Mothers across the country woke up Sunday to bouquets, handwritten cards, and breakfast-in-bed. But now that the celebrations are over, it’s back to business as usual, namely the disproportionate labor mothers invest in raising children.

As a gay father of two children, my family is less constrained by the norms and expectations that face opposite-sex couples. Still, we did confront the question of unequal household labor. Perhaps the system we developed to balance child-care responsibilities can be useful to others grappling with the challenges of raising children in the modern era.

A 2020 study found that American women spend over two hours more each day on child care, elder care, and housework than men. Women do more even when they earn as much or more than men, and in families where their husbands are unemployed. Balancing work and child care is especially challenging for single mothers and those with special-needs children. This long-standing imbalance has become more pronounced during the global pandemic, contributing to soaring stress and the exodus of 4.5 million women from the U.S. workforce. As sociologist Jessica Calarco surmised, “Other countries have social safety nets. The U.S. has women.”

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Of course, structural factors play a role in the child-care imbalance, including gendered workplace expectations and the lack of federal paid leave, subsidized day care, and free preschool. Our family benefits from reliable child care and flexible work schedules. Even so, to achieve fairness, we needed to be intentional. Early on in our parenting journey, my husband felt like he was doing more of the child care. I thought we were sharing it equally. To tackle this, we created a two-part framework to ensure that our labor would be more fairly distributed.

One part of our framework is focused on equality. We divide equally the time that either of us is alone with the children. We alternate putting the kids to bed after family dinner and playtime. On weekends and holidays, we structure our schedule so that each of us has me-time, solo time with the kids, and time when the four of us are together.

The other part is equity-focused. We roughly divide other child-related duties according to our interests and strengths. As an educator, I take the lead on school as well as the social calendar. My spouse is in health care, so he handles doctors as well as dinners. We have a similar division of labor for other household duties like laundry, finances, and house maintenance. While we do not track this time, the door is always open to renegotiation if circumstances change.

Having predictable and reliable me-time on the weekends allows each of us to juggle our jobs, volunteer commitments, exercise, and occasional sleeping-in without guilt. It also prevents a real or perceived imbalance which can lead to resentment.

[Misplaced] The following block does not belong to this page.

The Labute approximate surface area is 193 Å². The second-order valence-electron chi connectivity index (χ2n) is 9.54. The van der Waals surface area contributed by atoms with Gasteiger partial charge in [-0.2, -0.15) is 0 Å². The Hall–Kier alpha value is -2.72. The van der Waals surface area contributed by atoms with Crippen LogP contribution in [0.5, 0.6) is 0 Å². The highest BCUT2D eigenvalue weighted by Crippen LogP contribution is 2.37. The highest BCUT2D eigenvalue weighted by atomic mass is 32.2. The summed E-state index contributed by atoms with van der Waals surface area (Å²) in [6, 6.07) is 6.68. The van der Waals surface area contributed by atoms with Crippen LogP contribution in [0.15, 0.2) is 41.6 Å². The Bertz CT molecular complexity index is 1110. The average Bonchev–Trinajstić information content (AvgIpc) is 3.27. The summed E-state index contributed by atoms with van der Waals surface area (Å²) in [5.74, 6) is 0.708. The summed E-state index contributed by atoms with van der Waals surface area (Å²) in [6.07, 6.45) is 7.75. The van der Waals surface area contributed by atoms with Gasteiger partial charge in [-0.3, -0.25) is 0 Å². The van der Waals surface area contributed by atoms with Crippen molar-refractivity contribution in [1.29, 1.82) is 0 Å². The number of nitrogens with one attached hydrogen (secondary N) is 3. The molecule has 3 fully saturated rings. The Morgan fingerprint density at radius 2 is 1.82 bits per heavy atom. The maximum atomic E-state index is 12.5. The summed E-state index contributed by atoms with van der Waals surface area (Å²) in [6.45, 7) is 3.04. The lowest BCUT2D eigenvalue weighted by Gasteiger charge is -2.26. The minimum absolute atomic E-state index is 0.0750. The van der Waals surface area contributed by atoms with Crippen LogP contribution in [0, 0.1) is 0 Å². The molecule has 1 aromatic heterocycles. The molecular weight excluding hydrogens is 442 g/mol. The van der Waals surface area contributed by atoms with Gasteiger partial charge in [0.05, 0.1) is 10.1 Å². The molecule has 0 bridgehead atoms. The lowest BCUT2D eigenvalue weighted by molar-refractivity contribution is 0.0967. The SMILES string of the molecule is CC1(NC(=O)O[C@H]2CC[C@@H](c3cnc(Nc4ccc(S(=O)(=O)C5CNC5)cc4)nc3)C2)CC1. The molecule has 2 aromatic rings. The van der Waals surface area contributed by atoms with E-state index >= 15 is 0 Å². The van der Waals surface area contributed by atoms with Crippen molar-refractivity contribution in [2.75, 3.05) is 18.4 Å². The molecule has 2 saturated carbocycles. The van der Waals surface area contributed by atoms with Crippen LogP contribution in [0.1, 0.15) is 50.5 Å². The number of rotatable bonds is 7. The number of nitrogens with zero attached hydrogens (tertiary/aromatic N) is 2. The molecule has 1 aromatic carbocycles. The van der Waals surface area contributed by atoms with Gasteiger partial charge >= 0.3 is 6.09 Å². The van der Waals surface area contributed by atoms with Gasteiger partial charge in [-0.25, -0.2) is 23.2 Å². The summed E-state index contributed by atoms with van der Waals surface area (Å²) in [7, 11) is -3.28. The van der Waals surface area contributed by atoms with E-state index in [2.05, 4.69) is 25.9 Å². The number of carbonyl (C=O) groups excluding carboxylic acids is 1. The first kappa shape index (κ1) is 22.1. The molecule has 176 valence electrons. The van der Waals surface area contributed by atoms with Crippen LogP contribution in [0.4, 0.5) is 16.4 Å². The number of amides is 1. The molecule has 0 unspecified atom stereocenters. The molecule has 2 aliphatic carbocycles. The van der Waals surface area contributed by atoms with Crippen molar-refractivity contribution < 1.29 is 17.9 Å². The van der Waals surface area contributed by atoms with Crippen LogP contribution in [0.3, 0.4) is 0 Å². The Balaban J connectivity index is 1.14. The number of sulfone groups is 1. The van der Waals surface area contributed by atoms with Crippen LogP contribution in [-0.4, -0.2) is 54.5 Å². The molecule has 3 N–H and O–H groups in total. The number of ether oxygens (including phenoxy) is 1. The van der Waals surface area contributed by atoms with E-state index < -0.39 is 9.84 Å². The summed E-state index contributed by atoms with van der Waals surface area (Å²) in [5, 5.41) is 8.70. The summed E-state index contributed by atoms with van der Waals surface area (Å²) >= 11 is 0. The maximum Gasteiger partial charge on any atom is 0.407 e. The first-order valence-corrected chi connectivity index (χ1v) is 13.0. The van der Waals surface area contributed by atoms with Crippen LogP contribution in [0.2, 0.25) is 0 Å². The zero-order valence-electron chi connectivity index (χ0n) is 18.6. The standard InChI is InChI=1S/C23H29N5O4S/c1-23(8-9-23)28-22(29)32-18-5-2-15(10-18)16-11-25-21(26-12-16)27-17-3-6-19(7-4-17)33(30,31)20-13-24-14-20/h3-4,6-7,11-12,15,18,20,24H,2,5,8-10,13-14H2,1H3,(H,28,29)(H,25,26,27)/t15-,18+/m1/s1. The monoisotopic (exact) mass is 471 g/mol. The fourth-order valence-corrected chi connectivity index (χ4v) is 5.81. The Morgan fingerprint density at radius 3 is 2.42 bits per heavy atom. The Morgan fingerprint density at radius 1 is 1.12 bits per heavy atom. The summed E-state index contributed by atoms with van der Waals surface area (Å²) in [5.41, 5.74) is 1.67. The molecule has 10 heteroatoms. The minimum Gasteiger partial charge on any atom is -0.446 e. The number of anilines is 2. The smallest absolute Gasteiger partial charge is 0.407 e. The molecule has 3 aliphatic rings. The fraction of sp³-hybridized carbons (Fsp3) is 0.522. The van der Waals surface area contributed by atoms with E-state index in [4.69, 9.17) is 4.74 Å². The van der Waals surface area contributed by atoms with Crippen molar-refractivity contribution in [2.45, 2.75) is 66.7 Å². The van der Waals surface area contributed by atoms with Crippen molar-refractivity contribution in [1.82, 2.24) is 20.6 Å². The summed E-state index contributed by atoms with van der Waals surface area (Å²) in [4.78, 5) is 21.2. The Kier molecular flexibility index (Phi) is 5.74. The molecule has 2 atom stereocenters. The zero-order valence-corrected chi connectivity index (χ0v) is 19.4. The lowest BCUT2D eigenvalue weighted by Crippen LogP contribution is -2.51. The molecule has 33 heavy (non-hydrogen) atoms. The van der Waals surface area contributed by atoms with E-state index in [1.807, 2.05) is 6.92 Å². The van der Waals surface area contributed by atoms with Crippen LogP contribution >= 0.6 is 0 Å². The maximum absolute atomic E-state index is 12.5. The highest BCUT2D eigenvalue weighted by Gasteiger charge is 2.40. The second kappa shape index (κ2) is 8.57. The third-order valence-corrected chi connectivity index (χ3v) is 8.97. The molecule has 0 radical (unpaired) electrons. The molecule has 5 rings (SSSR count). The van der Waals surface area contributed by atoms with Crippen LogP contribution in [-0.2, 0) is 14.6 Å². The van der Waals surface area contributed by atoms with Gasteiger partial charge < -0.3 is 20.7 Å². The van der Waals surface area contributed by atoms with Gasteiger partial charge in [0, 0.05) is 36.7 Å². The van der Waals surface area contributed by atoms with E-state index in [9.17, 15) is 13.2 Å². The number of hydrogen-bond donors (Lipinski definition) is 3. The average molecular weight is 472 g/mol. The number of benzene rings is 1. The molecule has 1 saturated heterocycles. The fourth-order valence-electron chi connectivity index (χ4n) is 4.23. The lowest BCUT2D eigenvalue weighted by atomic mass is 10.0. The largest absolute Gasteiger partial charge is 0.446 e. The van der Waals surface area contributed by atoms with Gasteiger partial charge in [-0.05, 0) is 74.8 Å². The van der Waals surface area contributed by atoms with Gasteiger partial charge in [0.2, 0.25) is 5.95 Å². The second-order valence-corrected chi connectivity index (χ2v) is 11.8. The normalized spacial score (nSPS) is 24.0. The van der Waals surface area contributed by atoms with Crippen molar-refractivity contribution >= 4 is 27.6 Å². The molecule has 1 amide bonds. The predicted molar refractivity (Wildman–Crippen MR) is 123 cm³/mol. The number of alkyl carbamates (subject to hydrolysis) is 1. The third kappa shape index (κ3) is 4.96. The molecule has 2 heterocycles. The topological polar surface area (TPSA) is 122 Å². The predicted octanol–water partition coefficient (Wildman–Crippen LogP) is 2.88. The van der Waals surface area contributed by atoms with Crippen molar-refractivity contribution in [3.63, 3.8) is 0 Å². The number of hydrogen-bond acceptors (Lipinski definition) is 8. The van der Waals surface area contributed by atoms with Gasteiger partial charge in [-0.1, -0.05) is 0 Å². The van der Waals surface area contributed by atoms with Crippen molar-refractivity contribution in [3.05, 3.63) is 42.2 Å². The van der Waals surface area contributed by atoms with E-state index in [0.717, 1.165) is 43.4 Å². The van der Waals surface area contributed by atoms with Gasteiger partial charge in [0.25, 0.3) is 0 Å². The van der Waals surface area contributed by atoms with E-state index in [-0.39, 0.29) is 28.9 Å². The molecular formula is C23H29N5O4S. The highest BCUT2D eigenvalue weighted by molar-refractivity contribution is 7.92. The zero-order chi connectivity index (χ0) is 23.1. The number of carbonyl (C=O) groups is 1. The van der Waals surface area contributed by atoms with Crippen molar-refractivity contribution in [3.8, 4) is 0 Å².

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For couples that aspire to fairness in parenting, a significant obstacle is the discrepancy in perception of current effort. An April 2020 poll of 2,200 adults with children under 12 found that 30% of men said they were doing the majority of child care, but only 2% of women concurred. In contrast, 70% of women said they were doing the majority of child care, but only 23% of men agreed. There are many reasons underlying these perceptions, including that men may be unaware of the range of labor that falls to their female partners. Women shoulder much of the planning and unexpected responsibilities related to children, like taking the day off when their child gets sick or organizing birthday parties.

An accurate sense of current effort is the first step toward rebalancing responsibilities. Couples can track time over a few days using what social scientists call a time-use study. In this exercise, each partner keeps a diary of time spent on child-related duties. Couples can also list occasional things they are responsible for — taking the children to medical appointments or facilitating video calls with the grandparents.

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Once complete, the diaries can be shared and discussed. Which of these components could be shared more equally? Which would benefit from a balancing based on interest and experience? Couples can be creative and flexible. Duties can be evenly split, assumed entirely by one partner, or anything in the middle. Assignments can vary by week, month, or not at all. Switching off — even briefly — is a good way to gain insight and empathy for your spouse’s experience. And families can decide to stop doing certain things or outsource them if resources permit. Duties can also be shifted to children, many of whom are more capable than we expect.

As we celebrate the heroic efforts of mothers, especially during this pandemic year, we have an opportunity to reimagine how parents share their most important responsibility. I hope my children will one day experience the joys of parenting and the opportunity to pursue careers outside the home. And I trust that they will be better able to forge that rich and multidimensional life if they grow up with an equitable model of it now.

Aly Kassam-Remtulla is associate provost at Princeton University and cochair of the Faculty Advancement Network.